• Comparing with pure DHA, alfa-ethyl DHA (PRB-2) seems to be 10-30 times as potent as DHA. All in all these findings and the potency compared to the mother molecule DHA are not predictable and highly unexpected.
  • Since alfa-ethyl DHA (PRB-2) seems to work by simultaneous liganding to the nuclear receptors PPARα and PPARγ the compound would not only possess therapeutic interesting effects on glucose and lipid metabolism, not least in patients with insulin resistance, metabolic syndrome and type 2 diabetes but also have weight reduction as well as a general anti-inflammatory effect. Directly or through positive intervention on risk factors alfa-ethyl DHA (PRB-2) would have a preventive effect on the development of cardiovascular disease such as myocardial infarction and cerebral stroke as well as having a preventive effect on cardio-vascular mortality.
  • Pharmaceuticals acting as PPARγ ligands are already on the market but even if these compounds are having positive effects on glucose metabolism, they are hampered by adverse effects such as elevated triglycerides, weight increase and oedema. The alfa-substituted DHA derivatives presented in this application are having a combined PPARγ and PPARα effect which is probably both relevant and advantageous for patients with insulin resistance, metabolic syndrome and type 2 diabetes. Furthermore, these combinative actions should have important effects also on blood lipids, inflammatory events, atherosclerosis, and thereby cardiovascular disease.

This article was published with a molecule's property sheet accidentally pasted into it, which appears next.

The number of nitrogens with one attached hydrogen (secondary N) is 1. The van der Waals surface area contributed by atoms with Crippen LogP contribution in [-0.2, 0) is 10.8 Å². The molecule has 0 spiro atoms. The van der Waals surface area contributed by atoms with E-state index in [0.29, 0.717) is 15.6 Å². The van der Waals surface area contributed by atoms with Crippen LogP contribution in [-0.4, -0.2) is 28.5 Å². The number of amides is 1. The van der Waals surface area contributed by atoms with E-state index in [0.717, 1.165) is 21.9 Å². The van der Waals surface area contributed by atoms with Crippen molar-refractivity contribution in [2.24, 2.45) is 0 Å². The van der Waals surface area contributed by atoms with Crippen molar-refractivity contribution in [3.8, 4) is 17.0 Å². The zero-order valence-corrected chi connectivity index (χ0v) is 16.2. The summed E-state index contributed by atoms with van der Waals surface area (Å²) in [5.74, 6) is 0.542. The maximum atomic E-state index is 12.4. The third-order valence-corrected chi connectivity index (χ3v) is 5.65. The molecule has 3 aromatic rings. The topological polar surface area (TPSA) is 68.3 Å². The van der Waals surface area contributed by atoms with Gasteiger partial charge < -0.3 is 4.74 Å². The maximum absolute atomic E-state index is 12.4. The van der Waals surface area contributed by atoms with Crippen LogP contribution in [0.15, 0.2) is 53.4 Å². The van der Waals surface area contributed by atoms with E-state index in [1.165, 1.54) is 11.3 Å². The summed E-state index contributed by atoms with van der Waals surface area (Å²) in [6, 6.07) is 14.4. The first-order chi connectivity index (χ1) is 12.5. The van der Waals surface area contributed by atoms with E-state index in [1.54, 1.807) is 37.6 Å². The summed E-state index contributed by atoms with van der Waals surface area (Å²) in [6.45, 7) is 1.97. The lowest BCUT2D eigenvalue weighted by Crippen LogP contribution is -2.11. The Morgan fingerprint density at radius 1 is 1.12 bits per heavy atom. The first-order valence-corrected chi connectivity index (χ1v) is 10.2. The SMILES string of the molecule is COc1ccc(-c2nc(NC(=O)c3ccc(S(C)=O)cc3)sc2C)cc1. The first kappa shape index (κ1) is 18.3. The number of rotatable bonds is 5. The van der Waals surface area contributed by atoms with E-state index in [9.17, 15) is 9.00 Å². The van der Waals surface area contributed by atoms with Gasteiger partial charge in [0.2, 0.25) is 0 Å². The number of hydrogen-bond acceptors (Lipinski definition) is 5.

• The invention shall not be limited to the shown embodiments and examples.
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    • Yki-Järvinen, H. Thiazolidinediones. NEJM 2004;351:1106-1118
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    • Ruzickovaj, Rossmeisl M, Prazak T, et al. Omega-3 PUFA of marine origin limit diet-induced obesity in mice by reducing cellularity of adipose tissue, Lipids 2004; 39:1177-1185
    • Vaagenes H, Madsen L, Dyroy E, et al. The hypolipidaemic effect of EPA is potentiated by 2- and 3-methylation. Biochim Pharmacol 1999;58:1133-1143
    • Larsen L, Granslund L, Holmeide A K, et al. Sulfur-substituted and α-methylated fatty acids as peroxisome proliferator-activated receptor activators. Lipids 2005;40:49-57
    • Larsen L, Hørvik K, Sørensen HIN, et al. Polyunsaturated thia- and oxa-fatty acids: incorporation into cell-lipids and their effects on arachidonic acid- and eikosanoids synthesis. Biochim et Biophys Acta 1997;1348:346-354
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Claims (2)

  1. 1. A compound of formula (I):
    Figure US20070088170A1-20070419-C00047
    wherein
    R1 and R2 are the same or different and may be selected from the group consisting of a hydrogen atom, a hydroxy group, an alkyl group, a halogen atom, an alkoxy group, an acyloxy group, an acyl group, an alkenyl group, an alkynyl group, an aryl group, an alkylthio group, an alkoxycarbonyl group, an alkylsulfinyl group, an alkylsulfonyl group, an amino group, and an alkylamino group; and
    X represents a carboxylic acid group, a carboxylate group, or a carboxamide group,
    or any pharmaceutically acceptable salt, solvate, complex or pro-drug thereof;
    with the provisos that:
    the compound of formula (I) is not (all-Z)-4,7,10,13,16,19-docosahexaenoic acid (DHA), alpha-methyl DHA, alpha-methyl DHA methyl ester, alpha-methyl DHA ethyl ester or alpha-hydroxy DHA ethyl ester.
  2. 2-81. (canceled)
US11417252 2005-05-04 2006-05-04 Compounds Active 2026-07-25 US7550613B2 (en)